Falling for Flagstaff

Flagstaff Arizona in OctoberIf you’ve never been to Arizona, you probably have some preconceived notions about the so-called Copper State: It’s full of sweeping deserts, saguaro cacti, and red rock formations. And while that’s certainly true for some parts of the state—Tucson, for example, which I’ve visited previously—there’s so much more to Arizona.

When Nicole and I realized we’d be passing through Flagstaff on our way to the Grand Canyon, I contacted my friend Matt. Though we hadn’t seen each other since high school, he and his wife, Dani, were able to suggest all sorts of activities in Flagstaff, thanks to the wonder of Facebook: off-roading, hiking, even exploring caves.

view of Flagstaff from Humphreys PeakAs we drove into Flagstaff, we immediately noticed that it felt much different from the parts of Arizona we’d already visited. It’s a college town. It seems a little quirky. And its northern Arizona setting means that “Flag” is less desert and more mountains—namely, the San Francisco Peaks and Humphrey’s Peak, the highest mountain in Arizona.

view of the San Francisco peaks in Flagstaff

aspens in OctoberBecause we had just a few hours, we chose to drive up part of the latter to take in the view—and the fall foliage. Yes, that’s another surprise about Arizona: This classic Southwestern state still has seasons. And that’s no more evident than in Flagstaff’s aspens, which were turning a vibrant shade of yellow at the time of our trip. This area of the state also gets a lot of snow, making it a fun ski destination for Arizonans.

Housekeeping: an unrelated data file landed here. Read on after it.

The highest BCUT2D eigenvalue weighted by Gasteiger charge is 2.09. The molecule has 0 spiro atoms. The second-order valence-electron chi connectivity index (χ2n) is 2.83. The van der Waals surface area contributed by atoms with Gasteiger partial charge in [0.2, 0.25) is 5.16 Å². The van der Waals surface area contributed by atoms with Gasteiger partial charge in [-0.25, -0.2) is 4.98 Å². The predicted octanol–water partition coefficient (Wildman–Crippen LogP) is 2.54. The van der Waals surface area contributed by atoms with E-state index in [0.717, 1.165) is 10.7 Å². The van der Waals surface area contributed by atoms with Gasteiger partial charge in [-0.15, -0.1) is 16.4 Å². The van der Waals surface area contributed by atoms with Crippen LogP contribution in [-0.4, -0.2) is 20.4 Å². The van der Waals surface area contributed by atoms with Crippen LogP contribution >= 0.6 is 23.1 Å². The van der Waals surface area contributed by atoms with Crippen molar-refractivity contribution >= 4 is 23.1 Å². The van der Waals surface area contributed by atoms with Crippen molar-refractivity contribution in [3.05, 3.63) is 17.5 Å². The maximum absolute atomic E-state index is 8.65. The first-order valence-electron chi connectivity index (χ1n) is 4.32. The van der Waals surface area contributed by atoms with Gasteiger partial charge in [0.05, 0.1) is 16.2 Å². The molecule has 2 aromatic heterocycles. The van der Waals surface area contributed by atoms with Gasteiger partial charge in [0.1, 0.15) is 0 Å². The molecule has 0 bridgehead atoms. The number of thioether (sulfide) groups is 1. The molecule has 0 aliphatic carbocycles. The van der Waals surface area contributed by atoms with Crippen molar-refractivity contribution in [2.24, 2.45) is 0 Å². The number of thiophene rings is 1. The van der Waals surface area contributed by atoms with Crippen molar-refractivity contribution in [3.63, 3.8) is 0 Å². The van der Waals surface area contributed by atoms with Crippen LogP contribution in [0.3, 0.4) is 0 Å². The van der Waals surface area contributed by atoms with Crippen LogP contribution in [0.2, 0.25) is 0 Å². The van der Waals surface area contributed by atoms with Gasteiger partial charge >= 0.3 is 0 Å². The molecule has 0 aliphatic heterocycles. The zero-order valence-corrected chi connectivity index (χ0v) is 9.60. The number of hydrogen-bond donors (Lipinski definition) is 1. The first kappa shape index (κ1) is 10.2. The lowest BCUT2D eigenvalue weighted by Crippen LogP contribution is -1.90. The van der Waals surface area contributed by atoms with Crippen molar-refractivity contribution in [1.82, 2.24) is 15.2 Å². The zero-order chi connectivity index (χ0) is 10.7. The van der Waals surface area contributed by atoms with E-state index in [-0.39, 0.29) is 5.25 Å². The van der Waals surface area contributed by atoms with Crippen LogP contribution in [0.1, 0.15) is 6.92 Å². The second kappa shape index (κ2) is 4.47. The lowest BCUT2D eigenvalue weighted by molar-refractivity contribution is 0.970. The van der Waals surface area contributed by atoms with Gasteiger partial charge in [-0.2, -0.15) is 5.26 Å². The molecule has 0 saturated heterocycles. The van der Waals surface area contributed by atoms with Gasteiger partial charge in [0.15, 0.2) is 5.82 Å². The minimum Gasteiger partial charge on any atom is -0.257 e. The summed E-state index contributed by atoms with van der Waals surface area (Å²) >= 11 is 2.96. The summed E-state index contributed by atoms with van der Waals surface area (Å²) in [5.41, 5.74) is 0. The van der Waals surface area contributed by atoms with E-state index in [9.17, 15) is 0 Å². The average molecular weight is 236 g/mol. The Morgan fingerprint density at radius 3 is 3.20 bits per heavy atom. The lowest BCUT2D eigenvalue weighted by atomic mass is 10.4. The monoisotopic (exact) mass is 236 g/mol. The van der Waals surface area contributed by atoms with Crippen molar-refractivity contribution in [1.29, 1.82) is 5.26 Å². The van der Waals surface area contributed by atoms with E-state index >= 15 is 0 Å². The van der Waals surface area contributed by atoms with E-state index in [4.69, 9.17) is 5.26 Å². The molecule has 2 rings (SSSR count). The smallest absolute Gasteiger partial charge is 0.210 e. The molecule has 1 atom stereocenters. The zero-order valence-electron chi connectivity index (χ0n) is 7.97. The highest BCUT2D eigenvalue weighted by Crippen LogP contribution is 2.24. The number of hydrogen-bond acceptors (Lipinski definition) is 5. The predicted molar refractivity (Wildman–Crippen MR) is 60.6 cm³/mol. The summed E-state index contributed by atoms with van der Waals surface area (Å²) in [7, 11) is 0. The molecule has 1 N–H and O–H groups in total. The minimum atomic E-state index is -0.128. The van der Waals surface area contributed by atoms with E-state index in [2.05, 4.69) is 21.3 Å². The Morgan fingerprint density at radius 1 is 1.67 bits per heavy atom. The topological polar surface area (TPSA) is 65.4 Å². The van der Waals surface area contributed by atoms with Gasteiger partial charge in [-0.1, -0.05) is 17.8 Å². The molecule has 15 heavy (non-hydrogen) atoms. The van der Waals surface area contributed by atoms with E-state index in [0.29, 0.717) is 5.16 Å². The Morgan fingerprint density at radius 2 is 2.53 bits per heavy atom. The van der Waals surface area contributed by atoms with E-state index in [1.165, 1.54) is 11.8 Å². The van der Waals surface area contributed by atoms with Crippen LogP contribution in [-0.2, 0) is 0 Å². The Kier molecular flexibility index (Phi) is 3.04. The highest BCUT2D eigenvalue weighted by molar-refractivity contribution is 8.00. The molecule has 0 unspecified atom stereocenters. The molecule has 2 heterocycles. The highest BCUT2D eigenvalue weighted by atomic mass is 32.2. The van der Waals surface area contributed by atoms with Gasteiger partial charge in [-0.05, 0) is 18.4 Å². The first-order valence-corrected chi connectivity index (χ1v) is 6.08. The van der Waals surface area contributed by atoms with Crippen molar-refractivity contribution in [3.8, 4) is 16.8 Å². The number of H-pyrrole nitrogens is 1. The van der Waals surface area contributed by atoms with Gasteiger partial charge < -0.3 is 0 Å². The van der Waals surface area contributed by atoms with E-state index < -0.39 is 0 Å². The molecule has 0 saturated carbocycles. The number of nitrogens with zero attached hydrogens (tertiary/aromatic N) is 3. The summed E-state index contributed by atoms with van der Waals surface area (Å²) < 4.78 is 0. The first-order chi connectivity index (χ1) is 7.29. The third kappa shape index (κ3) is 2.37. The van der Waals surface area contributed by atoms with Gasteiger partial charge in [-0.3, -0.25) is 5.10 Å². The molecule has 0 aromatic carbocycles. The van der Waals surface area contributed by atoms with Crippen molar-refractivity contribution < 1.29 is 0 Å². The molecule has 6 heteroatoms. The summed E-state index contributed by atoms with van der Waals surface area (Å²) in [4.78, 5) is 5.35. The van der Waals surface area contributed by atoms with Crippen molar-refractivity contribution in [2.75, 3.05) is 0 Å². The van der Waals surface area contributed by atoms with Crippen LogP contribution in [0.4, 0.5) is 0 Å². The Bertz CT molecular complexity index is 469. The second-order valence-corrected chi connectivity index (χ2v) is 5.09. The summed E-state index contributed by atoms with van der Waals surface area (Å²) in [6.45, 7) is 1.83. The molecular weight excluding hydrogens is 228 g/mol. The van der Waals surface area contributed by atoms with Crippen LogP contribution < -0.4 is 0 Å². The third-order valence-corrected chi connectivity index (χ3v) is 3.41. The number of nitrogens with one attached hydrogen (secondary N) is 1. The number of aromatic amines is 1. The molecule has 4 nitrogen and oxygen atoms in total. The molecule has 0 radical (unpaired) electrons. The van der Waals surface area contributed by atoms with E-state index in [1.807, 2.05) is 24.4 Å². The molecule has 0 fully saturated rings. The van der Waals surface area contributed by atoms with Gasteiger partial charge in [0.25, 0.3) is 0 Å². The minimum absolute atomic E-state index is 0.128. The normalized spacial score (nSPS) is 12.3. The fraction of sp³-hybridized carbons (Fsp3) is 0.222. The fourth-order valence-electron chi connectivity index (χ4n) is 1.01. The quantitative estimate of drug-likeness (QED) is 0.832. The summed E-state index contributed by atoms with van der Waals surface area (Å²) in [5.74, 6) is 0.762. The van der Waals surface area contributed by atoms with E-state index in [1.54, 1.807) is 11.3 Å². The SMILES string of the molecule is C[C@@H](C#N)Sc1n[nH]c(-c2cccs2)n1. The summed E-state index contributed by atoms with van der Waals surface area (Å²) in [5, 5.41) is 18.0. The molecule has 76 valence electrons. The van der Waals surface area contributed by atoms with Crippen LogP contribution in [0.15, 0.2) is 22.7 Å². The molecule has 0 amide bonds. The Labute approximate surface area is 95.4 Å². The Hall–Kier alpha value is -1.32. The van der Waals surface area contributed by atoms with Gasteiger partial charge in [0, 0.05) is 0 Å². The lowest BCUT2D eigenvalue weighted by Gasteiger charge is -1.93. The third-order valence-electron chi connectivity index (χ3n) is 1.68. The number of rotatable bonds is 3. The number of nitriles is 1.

yellow aspens in Octoberaspen trees changing color in fall

Even though we only spent an afternoon in Flagstaff, it really struck a chord with me.  I can’t wait to go back. But I think I’ll wait until summer—I get enough snow in Boston.

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2 thoughts on “Falling for Flagstaff

  1. Pingback: Those Long Yellow Links « That Long Yellow Line

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